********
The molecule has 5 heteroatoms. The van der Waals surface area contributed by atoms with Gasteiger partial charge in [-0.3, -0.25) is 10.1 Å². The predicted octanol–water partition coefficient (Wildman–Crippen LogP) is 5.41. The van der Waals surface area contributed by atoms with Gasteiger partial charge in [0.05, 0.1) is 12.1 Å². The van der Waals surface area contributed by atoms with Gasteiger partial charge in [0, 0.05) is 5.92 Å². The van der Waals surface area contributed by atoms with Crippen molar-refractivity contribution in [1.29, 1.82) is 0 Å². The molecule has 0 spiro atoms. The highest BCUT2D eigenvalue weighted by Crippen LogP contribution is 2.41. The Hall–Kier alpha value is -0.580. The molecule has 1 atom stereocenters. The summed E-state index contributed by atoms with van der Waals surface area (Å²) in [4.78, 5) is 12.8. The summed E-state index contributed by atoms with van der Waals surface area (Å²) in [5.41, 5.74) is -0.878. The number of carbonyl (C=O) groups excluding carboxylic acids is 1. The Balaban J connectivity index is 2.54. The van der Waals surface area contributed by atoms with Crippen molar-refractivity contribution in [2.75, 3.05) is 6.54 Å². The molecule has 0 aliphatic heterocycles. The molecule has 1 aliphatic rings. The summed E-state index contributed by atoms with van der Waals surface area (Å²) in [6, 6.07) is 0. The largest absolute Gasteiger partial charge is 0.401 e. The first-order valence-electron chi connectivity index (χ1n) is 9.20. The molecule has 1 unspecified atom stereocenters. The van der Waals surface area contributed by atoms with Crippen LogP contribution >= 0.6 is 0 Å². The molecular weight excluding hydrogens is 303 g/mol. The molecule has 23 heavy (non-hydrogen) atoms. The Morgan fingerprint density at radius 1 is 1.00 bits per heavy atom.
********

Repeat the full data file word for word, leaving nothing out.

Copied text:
The molecule has 5 heteroatoms. The van der Waals surface area contributed by atoms with Gasteiger partial charge in [-0.3, -0.25) is 10.1 Å². The predicted octanol–water partition coefficient (Wildman–Crippen LogP) is 5.41. The van der Waals surface area contributed by atoms with Gasteiger partial charge in [0.05, 0.1) is 12.1 Å². The van der Waals surface area contributed by atoms with Gasteiger partial charge in [0, 0.05) is 5.92 Å². The van der Waals surface area contributed by atoms with Crippen molar-refractivity contribution in [1.29, 1.82) is 0 Å². The molecule has 0 spiro atoms. The highest BCUT2D eigenvalue weighted by Crippen LogP contribution is 2.41. The Hall–Kier alpha value is -0.580. The molecule has 1 atom stereocenters. The summed E-state index contributed by atoms with van der Waals surface area (Å²) in [4.78, 5) is 12.8. The summed E-state index contributed by atoms with van der Waals surface area (Å²) in [5.41, 5.74) is -0.878. The number of carbonyl (C=O) groups excluding carboxylic acids is 1. The Balaban J connectivity index is 2.54. The van der Waals surface area contributed by atoms with Crippen molar-refractivity contribution in [2.75, 3.05) is 6.54 Å². The molecule has 0 aliphatic heterocycles. The molecule has 1 aliphatic rings. The summed E-state index contributed by atoms with van der Waals surface area (Å²) in [6, 6.07) is 0. The largest absolute Gasteiger partial charge is 0.401 e. The first-order valence-electron chi connectivity index (χ1n) is 9.20. The molecule has 1 unspecified atom stereocenters. The van der Waals surface area contributed by atoms with Crippen LogP contribution >= 0.6 is 0 Å². The molecular weight excluding hydrogens is 303 g/mol. The molecule has 23 heavy (non-hydrogen) atoms. The Morgan fingerprint density at radius 1 is 1.00 bits per heavy atom.